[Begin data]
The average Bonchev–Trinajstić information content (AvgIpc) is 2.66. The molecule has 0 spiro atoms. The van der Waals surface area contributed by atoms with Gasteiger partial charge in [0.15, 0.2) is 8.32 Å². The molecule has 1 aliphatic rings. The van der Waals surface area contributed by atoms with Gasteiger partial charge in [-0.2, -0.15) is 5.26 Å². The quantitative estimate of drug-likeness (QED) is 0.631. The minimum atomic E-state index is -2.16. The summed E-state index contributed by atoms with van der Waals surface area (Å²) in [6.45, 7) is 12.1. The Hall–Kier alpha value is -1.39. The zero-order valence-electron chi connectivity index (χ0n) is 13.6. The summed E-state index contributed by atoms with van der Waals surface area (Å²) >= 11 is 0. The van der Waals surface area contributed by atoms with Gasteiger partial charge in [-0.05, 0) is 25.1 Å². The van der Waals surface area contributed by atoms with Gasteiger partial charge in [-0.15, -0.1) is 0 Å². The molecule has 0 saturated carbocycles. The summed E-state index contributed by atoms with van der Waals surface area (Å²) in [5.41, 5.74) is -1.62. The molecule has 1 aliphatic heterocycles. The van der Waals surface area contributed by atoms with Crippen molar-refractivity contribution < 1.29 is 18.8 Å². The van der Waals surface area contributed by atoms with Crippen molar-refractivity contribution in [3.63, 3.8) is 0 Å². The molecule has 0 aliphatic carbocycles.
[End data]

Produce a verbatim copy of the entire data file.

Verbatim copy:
The average Bonchev–Trinajstić information content (AvgIpc) is 2.66. The molecule has 0 spiro atoms. The van der Waals surface area contributed by atoms with Gasteiger partial charge in [0.15, 0.2) is 8.32 Å². The molecule has 1 aliphatic rings. The van der Waals surface area contributed by atoms with Gasteiger partial charge in [-0.2, -0.15) is 5.26 Å². The quantitative estimate of drug-likeness (QED) is 0.631. The minimum atomic E-state index is -2.16. The summed E-state index contributed by atoms with van der Waals surface area (Å²) in [6.45, 7) is 12.1. The Hall–Kier alpha value is -1.39. The zero-order valence-electron chi connectivity index (χ0n) is 13.6. The summed E-state index contributed by atoms with van der Waals surface area (Å²) >= 11 is 0. The van der Waals surface area contributed by atoms with Gasteiger partial charge in [-0.05, 0) is 25.1 Å². The van der Waals surface area contributed by atoms with Gasteiger partial charge in [-0.15, -0.1) is 0 Å². The molecule has 0 saturated carbocycles. The summed E-state index contributed by atoms with van der Waals surface area (Å²) in [5.41, 5.74) is -1.62. The molecule has 1 aliphatic heterocycles. The van der Waals surface area contributed by atoms with Crippen molar-refractivity contribution < 1.29 is 18.8 Å². The van der Waals surface area contributed by atoms with Crippen molar-refractivity contribution in [3.63, 3.8) is 0 Å². The molecule has 0 aliphatic carbocycles.